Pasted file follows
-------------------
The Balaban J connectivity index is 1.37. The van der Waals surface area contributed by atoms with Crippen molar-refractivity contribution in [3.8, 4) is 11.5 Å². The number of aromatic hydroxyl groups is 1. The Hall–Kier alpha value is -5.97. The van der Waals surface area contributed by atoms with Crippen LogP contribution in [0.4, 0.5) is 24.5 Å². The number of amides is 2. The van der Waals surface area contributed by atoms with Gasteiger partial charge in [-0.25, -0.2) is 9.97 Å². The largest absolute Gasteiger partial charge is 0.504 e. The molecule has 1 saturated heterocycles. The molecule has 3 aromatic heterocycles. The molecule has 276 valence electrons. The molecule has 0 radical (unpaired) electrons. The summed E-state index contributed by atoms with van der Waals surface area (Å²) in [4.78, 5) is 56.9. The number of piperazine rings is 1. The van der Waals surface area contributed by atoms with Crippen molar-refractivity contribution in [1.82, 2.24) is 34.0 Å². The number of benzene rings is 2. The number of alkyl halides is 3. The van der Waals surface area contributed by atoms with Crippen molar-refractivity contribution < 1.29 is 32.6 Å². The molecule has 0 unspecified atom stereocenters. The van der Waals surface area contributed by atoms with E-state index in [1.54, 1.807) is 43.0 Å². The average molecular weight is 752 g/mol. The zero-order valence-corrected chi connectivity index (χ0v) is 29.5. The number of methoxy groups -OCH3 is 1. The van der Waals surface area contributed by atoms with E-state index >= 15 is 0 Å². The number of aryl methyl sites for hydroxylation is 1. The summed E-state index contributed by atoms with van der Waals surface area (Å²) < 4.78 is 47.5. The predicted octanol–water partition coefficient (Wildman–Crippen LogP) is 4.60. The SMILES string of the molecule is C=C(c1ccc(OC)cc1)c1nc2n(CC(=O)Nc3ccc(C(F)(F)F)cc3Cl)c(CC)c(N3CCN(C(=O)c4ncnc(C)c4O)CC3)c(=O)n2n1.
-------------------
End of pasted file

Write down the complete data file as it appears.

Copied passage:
The Balaban J connectivity index is 1.37. The van der Waals surface area contributed by atoms with Crippen molar-refractivity contribution in [3.8, 4) is 11.5 Å². The number of aromatic hydroxyl groups is 1. The Hall–Kier alpha value is -5.97. The van der Waals surface area contributed by atoms with Crippen LogP contribution in [0.4, 0.5) is 24.5 Å². The number of amides is 2. The van der Waals surface area contributed by atoms with Gasteiger partial charge in [-0.25, -0.2) is 9.97 Å². The largest absolute Gasteiger partial charge is 0.504 e. The molecule has 1 saturated heterocycles. The molecule has 3 aromatic heterocycles. The molecule has 276 valence electrons. The molecule has 0 radical (unpaired) electrons. The summed E-state index contributed by atoms with van der Waals surface area (Å²) in [4.78, 5) is 56.9. The number of piperazine rings is 1. The van der Waals surface area contributed by atoms with Crippen molar-refractivity contribution in [1.82, 2.24) is 34.0 Å². The number of benzene rings is 2. The number of alkyl halides is 3. The van der Waals surface area contributed by atoms with Crippen molar-refractivity contribution < 1.29 is 32.6 Å². The molecule has 0 unspecified atom stereocenters. The van der Waals surface area contributed by atoms with E-state index in [1.54, 1.807) is 43.0 Å². The average molecular weight is 752 g/mol. The zero-order valence-corrected chi connectivity index (χ0v) is 29.5. The number of methoxy groups -OCH3 is 1. The van der Waals surface area contributed by atoms with E-state index >= 15 is 0 Å². The number of aryl methyl sites for hydroxylation is 1. The summed E-state index contributed by atoms with van der Waals surface area (Å²) < 4.78 is 47.5. The predicted octanol–water partition coefficient (Wildman–Crippen LogP) is 4.60. The SMILES string of the molecule is C=C(c1ccc(OC)cc1)c1nc2n(CC(=O)Nc3ccc(C(F)(F)F)cc3Cl)c(CC)c(N3CCN(C(=O)c4ncnc(C)c4O)CC3)c(=O)n2n1.